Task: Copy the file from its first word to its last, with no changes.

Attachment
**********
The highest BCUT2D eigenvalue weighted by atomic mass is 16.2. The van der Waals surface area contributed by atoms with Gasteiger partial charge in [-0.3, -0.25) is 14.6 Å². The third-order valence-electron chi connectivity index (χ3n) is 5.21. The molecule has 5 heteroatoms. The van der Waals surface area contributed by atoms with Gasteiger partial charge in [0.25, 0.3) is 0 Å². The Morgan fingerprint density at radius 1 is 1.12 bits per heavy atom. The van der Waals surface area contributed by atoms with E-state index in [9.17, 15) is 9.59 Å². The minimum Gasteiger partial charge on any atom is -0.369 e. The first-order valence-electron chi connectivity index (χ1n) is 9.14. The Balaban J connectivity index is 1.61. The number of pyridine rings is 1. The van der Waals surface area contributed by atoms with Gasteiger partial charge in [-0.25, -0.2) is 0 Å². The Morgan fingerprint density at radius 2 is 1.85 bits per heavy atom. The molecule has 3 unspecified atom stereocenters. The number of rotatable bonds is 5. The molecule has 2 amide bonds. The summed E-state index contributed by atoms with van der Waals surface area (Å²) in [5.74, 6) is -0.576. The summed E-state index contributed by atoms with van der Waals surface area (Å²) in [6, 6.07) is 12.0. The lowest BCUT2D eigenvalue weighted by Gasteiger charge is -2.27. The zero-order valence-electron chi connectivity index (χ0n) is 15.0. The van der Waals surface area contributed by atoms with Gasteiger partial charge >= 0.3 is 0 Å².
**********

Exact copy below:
The highest BCUT2D eigenvalue weighted by atomic mass is 16.2. The van der Waals surface area contributed by atoms with Gasteiger partial charge in [-0.3, -0.25) is 14.6 Å². The third-order valence-electron chi connectivity index (χ3n) is 5.21. The molecule has 5 heteroatoms. The van der Waals surface area contributed by atoms with Gasteiger partial charge in [0.25, 0.3) is 0 Å². The Morgan fingerprint density at radius 1 is 1.12 bits per heavy atom. The van der Waals surface area contributed by atoms with E-state index in [9.17, 15) is 9.59 Å². The minimum Gasteiger partial charge on any atom is -0.369 e. The first-order valence-electron chi connectivity index (χ1n) is 9.14. The Balaban J connectivity index is 1.61. The number of pyridine rings is 1. The van der Waals surface area contributed by atoms with Gasteiger partial charge in [-0.25, -0.2) is 0 Å². The Morgan fingerprint density at radius 2 is 1.85 bits per heavy atom. The molecule has 3 unspecified atom stereocenters. The number of rotatable bonds is 5. The molecule has 2 amide bonds. The summed E-state index contributed by atoms with van der Waals surface area (Å²) in [5.74, 6) is -0.576. The summed E-state index contributed by atoms with van der Waals surface area (Å²) in [6, 6.07) is 12.0. The lowest BCUT2D eigenvalue weighted by Gasteiger charge is -2.27. The zero-order valence-electron chi connectivity index (χ0n) is 15.0. The van der Waals surface area contributed by atoms with Gasteiger partial charge >= 0.3 is 0 Å².